Montenegro on Sunday holds its first presidential election since it gained independence two years ago, with the incumbent Filip Vujanovic expecting a first-round win. ( dpa )
His challengers from the fragmented opposition, Andrija Mandic, Nebojsa Medojevic and Srdjan Milic, insist that there will be a run- off with a possible turnaround, though surveys indicated otherwise.
The Podgorica-based Centre for Democracy and Human Rights (CEDEM) last week predicted that Vujanovic would sweep the vote with 52.8 per cent of the votes cast.
The possibility that he would fall short of the 50 per cent needed for a straight triumph is very slight, CEDEM analyst Milos Besic said in an interview.
The poll, conducted in March, became one of the most hotly contested issues in itself, with Vujanovic's rivals accusing CEDEM of rigging the poll on orders from Vujanovic's and Prime Minister Milo Djukanovic's Democratic Party of Socialists (DPS).
CEDEM had tipped that the Serbian List runner Mandic would come in second, with 19.1 per cent, ahead of the Movement for Change and Socialist People's Party candidates, Medojevic and Milic, with 18.3 and 9.8 per cent, respectively.
Mandic, Milic and particularly Medojevic have alleged that CEDEM was corrupt - which Besic dismissed, saying that the survey was based on "cruel mathematics." He also predicted a high turnout of almost 75 per cent.
All of the runners say they want Montenegro to join the European Union quickly, and all but Mandic want the country in NATO, as well.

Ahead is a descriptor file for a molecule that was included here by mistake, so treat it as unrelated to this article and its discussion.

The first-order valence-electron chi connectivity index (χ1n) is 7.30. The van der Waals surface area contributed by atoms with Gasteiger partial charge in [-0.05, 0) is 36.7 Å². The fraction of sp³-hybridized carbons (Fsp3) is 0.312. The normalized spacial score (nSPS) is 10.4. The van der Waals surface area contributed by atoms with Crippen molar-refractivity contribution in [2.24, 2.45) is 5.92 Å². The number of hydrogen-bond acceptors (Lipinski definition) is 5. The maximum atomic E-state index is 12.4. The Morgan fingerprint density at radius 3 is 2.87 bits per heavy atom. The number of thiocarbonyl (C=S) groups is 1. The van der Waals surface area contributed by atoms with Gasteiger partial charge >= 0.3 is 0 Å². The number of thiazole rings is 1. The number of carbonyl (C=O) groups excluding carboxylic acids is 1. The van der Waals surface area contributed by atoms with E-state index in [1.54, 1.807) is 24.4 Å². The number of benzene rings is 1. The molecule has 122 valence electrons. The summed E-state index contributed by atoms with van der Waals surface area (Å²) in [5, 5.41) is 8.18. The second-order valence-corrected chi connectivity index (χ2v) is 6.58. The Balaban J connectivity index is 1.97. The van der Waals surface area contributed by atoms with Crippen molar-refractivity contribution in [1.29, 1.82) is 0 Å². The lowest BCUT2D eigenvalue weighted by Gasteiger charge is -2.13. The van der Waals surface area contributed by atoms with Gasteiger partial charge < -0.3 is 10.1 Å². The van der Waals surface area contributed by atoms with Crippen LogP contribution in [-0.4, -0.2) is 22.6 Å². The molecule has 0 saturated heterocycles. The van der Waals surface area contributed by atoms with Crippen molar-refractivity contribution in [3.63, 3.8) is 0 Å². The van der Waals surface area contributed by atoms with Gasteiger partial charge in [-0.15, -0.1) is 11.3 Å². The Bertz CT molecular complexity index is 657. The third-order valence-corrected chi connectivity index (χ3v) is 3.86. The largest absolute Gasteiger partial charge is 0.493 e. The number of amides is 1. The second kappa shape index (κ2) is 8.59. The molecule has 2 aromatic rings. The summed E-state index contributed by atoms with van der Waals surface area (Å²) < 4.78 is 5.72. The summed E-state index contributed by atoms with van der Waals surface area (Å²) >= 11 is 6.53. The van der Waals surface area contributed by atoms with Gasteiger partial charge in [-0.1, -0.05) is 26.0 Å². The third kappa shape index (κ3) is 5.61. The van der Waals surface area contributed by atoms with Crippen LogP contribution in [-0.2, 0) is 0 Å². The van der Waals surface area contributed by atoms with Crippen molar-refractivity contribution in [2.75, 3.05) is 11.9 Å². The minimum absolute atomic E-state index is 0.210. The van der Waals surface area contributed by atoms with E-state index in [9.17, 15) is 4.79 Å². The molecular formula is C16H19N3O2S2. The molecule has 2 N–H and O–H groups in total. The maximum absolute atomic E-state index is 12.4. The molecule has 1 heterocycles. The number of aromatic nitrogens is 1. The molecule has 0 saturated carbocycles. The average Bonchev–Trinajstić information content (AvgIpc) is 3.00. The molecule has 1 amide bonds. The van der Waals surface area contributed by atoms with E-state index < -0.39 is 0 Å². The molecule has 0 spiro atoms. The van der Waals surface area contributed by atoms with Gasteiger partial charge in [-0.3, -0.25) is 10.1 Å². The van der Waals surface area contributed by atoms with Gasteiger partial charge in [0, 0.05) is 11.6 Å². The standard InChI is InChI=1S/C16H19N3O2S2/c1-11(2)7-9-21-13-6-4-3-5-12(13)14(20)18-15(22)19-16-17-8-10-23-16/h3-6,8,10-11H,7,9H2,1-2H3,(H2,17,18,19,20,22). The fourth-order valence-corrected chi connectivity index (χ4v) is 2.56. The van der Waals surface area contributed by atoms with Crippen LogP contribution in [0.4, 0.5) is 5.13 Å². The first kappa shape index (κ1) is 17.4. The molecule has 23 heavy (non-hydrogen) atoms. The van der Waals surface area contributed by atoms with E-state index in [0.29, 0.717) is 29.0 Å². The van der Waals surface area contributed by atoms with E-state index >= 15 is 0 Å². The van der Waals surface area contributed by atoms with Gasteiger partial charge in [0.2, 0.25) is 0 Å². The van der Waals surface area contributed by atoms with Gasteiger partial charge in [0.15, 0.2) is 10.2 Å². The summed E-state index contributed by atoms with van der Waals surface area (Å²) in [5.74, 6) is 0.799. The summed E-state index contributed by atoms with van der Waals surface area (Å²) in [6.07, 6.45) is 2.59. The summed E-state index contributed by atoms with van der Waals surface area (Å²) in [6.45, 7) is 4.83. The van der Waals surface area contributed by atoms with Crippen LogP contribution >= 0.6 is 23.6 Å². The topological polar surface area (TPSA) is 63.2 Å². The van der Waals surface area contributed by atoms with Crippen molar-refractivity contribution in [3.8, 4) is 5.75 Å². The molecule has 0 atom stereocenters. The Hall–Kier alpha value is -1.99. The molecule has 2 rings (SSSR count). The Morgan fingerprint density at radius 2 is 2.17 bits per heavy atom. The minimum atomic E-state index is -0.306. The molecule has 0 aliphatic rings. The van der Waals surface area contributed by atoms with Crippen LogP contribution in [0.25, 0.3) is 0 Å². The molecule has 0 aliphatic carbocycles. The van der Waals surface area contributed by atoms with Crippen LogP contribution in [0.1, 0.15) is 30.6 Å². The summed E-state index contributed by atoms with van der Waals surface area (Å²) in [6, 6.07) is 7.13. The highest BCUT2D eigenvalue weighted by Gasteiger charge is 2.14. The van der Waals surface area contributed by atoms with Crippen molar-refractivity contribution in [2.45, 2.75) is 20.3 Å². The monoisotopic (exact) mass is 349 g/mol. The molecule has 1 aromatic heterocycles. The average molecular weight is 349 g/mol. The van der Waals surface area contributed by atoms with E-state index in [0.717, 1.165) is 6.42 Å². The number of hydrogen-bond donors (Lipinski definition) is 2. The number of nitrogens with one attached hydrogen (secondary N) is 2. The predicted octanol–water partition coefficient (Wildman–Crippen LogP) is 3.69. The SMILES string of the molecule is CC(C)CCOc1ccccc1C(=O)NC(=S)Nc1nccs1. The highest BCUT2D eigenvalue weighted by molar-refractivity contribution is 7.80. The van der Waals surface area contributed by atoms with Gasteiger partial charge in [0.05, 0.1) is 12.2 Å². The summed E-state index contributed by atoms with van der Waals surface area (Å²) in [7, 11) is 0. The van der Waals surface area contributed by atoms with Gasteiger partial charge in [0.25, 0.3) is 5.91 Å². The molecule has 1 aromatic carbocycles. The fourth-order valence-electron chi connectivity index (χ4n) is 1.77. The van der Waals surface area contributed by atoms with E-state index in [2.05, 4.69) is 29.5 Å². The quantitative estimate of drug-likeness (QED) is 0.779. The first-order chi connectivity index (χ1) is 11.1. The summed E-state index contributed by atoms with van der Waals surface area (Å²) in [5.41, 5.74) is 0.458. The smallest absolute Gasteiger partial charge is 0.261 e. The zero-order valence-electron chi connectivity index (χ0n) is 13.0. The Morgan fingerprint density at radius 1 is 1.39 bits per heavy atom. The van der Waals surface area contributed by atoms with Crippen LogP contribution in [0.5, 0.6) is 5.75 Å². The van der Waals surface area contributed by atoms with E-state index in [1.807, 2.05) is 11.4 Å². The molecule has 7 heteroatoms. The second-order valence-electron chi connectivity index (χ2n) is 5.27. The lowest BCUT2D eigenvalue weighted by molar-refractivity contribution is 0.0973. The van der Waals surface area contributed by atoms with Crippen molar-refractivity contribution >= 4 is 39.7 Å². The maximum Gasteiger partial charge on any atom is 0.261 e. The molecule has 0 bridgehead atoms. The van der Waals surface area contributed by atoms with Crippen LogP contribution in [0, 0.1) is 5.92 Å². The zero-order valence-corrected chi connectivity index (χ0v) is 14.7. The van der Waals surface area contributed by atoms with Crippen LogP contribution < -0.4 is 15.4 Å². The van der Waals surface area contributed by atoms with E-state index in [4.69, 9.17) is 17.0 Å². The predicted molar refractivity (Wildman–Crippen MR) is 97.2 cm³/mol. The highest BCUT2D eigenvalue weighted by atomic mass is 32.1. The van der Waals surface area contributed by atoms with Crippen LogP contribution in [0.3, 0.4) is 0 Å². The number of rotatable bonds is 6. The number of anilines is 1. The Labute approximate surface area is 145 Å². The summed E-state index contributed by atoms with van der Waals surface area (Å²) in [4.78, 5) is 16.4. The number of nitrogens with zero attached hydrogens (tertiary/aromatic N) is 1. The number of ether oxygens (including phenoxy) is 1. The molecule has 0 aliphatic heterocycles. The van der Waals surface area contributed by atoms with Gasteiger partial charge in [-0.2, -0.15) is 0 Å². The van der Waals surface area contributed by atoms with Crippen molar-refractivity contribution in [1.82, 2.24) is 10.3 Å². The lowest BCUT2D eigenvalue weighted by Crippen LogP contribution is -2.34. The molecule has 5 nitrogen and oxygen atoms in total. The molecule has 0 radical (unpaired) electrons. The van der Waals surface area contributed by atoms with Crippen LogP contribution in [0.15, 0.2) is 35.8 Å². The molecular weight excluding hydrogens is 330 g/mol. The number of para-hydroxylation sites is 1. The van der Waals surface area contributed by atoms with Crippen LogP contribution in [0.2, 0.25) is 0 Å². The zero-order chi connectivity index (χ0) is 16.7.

Representing Serbs in Montenegro, Mandic opposes NATO in protest at its role in the secession of Kosovo from Serbia and says Montenegro should hold a referendum on membership.
Come Sunday, if Vujanovic wins more than 50 per cent of the ballots cast, he would immediately secure another five-year term in the office. In case nobody claims more than half of the votes cast, the two top finishers would go to a run-off two weeks later.
Though the challengers all brand Djukanovic's regime as corrupt and autocratic, and describe the loyal Vujanovic as "chair holder," they failed to agree on a single candidate who could have more seriously tested Vujanovic.
Medojevic, who ranked as the top challenger until the latest survey, already said that he would back Mandic in case he pushes through to the run-off against Vujanovic, who radiated confidence that as in 2003 he would finish the race in the first round.
The office of the president in Montenegro is largely ceremonial, but the election is a good opportunity for Djukanovic and the DPS to reassert the authority shaken since the triumph in the late 2006 parliamentary poll.
Djukanovic had retired from all government posts then, but the crumbling popularity and internal strife in his party forced him to return in February, after his heir-apparent Zeljko Sturanovic stepped down to seek cancer treatment.
Without many options regarding the path of Montenegro, the runners focused on the real issues, such as the status of reforms, corruption and crime in the country, but also on much mud-slinging, observers said.
"Medojevic, Mandic and Vujanovic have been coming forward with allegations without backing them with evidence," the Centre for Democratic Transition (CDT) spokeswoman Milica Kovacevic recently told a press conference.
CDT also warned Vujanovic that, as president, he has been spending too much time and state resources on campaigning.
Podgorica has invited the Council of Europe, Organization for Security and Cooperation in Europe, EU and other organizations to observe the election.
The smallest of the former Yugoslav republics, Montenegro and its 650,000 inhabitants were also the last to divorce Serbia, following a referendum on independence pushed through by Djukanovic in May 2006.